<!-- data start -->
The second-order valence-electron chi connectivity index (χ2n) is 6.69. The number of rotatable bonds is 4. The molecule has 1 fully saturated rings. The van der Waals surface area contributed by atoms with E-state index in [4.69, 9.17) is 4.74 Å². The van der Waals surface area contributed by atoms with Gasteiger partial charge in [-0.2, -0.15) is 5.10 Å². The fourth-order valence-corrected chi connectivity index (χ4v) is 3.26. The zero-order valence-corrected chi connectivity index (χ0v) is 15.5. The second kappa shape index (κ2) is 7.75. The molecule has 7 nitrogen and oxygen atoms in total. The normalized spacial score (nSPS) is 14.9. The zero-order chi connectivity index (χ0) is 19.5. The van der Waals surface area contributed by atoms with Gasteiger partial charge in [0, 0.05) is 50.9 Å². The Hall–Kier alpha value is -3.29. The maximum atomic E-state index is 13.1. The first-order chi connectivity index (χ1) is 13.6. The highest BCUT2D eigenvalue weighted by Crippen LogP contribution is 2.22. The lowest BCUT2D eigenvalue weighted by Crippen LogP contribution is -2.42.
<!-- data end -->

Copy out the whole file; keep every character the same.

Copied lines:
The second-order valence-electron chi connectivity index (χ2n) is 6.69. The number of rotatable bonds is 4. The molecule has 1 fully saturated rings. The van der Waals surface area contributed by atoms with E-state index in [4.69, 9.17) is 4.74 Å². The van der Waals surface area contributed by atoms with Gasteiger partial charge in [-0.2, -0.15) is 5.10 Å². The fourth-order valence-corrected chi connectivity index (χ4v) is 3.26. The zero-order valence-corrected chi connectivity index (χ0v) is 15.5. The second kappa shape index (κ2) is 7.75. The molecule has 7 nitrogen and oxygen atoms in total. The normalized spacial score (nSPS) is 14.9. The zero-order chi connectivity index (χ0) is 19.5. The van der Waals surface area contributed by atoms with Gasteiger partial charge in [0, 0.05) is 50.9 Å². The Hall–Kier alpha value is -3.29. The maximum atomic E-state index is 13.1. The first-order chi connectivity index (χ1) is 13.6. The highest BCUT2D eigenvalue weighted by Crippen LogP contribution is 2.22. The lowest BCUT2D eigenvalue weighted by Crippen LogP contribution is -2.42.